Sellers Beware – New Rules for Capital Gains Tax on the Sale of Property

Buying and Selling a Business

New Capital Gains Tax (CGT) rules are due to take effect in April 2020. They will have a dramatic impact on those looking to sell or dispose of certain properties in the UK.

CGT is generally payable when you sell or dispose of property that is not your sole or main residence. This would include:

New Rules

The rules, coming into effect in April 2020, bring forward the deadlines for reporting and, more significantly, paying CGT within 30 days from the date of completion.  This marks a significant change to the current regime where CGT is ordinarily paid between 10 and 22 months after the disposal. Which are as part of the individuals’ self-assessment process.

UK resident sellers who are caught by the new rules will be encouraged to seek early advice from their financial advisors. In order that proper arrangements can be made to ensure individuals can meet their tax liability in an efficient manner. Those most affected by the changes will include sellers of second homes and rental properties. The new rules will also call for much closer discussion between sellers who instruct accountants or professional advisors to manage their tax affairs. They will need to be made aware of any disposal much earlier than the current regime requires, to avoid individuals falling foul of the new rules.

In addition to the new CGT reporting and payment rules are the proposed changes to lettings relief. Which  seek to restrict the relief to more confined situations. The change will affect second homeowners who let their property (or part of it) following their own occupation and prior to any sale. In such circumstances the seller is generally entitled to claim Principal Private Residence relief for the period which they occupied the property themselves. Plus the last 18 months of ownership. Lettings relief can also be claimed for those periods when the property was let to a tenant.

6 April 2020

With effect from 6 April 2020, the Government will restrict the ability to claim lettings relief only to owners who share occupation of the property with the tenant at the same time.  The reality is that very few owners will be entitled to claim this relief after the implementation of the restriction.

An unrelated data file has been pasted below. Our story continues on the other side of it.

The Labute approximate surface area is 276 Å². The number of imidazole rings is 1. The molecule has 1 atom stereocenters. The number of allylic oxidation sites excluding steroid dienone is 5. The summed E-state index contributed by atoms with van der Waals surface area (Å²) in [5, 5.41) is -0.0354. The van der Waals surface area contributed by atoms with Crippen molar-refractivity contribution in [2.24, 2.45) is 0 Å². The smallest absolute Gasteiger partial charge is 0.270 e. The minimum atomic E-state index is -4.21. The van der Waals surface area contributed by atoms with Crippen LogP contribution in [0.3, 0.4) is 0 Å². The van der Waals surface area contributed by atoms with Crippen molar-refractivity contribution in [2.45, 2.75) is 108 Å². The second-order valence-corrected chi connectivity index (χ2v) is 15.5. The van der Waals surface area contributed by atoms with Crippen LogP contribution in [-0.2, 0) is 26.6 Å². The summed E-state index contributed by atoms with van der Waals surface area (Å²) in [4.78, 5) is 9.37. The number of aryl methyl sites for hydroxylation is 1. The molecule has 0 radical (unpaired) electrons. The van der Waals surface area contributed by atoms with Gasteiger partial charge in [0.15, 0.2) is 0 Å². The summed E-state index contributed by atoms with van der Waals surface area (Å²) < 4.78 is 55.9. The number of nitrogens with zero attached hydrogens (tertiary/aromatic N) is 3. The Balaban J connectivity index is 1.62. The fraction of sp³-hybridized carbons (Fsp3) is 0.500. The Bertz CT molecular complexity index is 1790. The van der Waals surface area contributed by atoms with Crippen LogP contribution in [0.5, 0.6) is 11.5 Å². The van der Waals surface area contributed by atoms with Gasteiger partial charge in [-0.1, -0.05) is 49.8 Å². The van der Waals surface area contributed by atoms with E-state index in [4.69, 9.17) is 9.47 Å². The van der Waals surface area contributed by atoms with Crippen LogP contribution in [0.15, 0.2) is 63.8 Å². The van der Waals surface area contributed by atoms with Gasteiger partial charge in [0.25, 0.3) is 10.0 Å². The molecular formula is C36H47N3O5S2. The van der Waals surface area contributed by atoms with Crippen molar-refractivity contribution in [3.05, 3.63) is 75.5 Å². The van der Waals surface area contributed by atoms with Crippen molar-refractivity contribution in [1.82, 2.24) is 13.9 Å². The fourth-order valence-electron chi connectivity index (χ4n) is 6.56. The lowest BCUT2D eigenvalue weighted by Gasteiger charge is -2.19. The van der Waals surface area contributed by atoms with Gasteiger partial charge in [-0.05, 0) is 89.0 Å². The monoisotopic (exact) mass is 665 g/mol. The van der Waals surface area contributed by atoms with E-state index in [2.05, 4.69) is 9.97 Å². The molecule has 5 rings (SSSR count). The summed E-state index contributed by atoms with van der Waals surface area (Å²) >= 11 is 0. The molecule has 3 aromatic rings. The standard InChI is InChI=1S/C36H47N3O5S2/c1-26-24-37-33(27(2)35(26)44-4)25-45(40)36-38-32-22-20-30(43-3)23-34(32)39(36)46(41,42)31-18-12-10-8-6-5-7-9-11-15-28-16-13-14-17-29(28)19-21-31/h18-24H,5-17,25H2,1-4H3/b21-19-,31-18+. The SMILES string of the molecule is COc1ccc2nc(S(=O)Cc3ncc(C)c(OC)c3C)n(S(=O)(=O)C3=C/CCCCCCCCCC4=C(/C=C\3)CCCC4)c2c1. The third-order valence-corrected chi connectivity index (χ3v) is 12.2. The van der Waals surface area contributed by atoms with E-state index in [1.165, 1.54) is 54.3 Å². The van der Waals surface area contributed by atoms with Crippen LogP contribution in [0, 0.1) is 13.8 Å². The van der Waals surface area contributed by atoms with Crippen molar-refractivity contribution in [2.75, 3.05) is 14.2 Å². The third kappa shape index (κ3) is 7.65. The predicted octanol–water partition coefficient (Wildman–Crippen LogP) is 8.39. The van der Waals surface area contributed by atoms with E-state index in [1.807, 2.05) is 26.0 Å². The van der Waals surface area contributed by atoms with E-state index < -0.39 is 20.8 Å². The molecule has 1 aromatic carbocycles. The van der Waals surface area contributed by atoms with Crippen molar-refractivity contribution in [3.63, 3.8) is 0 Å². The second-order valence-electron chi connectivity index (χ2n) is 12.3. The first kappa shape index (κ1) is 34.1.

These changes signify a drastic review of the current system and seek to tighten the screws further. On second homeowners, property investors and private landlords, following the Stamp Duty Land Tax surcharges introduced in 2016.

Sole Homeowners

However, sole homeowners looking to sell their main residence are not entirely without risk. Under the current system a seller is not required to pay CGT where the property being sold is their main residence. Sellers are also permitted to buy a new home before selling their main residence without incurring a CGT liability. Provided their main residence is sold within 18 months of the purchase of the new home.

Under the new rules to be introduced in April 2020, this tax-free window will be halved to just 9 months. If the main residence is not sold within the 9 month grace period the seller will be caught by the new CGT provisions. Any gains on the disposal that result in a CGT liability will need to be reported. Then the CGT will be paid within the 30 day time limit described above.

This will put increasing pressure on property transactions in certain cases. So careful tax planning may be required should a seller find themselves considering this option.

The main point to take away from these changes is closer discussion with your legal and tax advisors prior to any proposed sale. Failure to do so may be a costly mistake to make.

How we can help

Hart Reade Solicitors are a full-service law firm with offices in Eastbourne, Hailsham, Polegate and Meads.  We hold both Lexcel and Conveyancing Quality Accreditations from the Law Society of England and Wales.  To make an appointment with one of our business law Solicitors, please phone our office on 01323 727 321.

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Please note, this article does not constitute legal or tax advice and its content may be subject to modification depending on any changes in the law.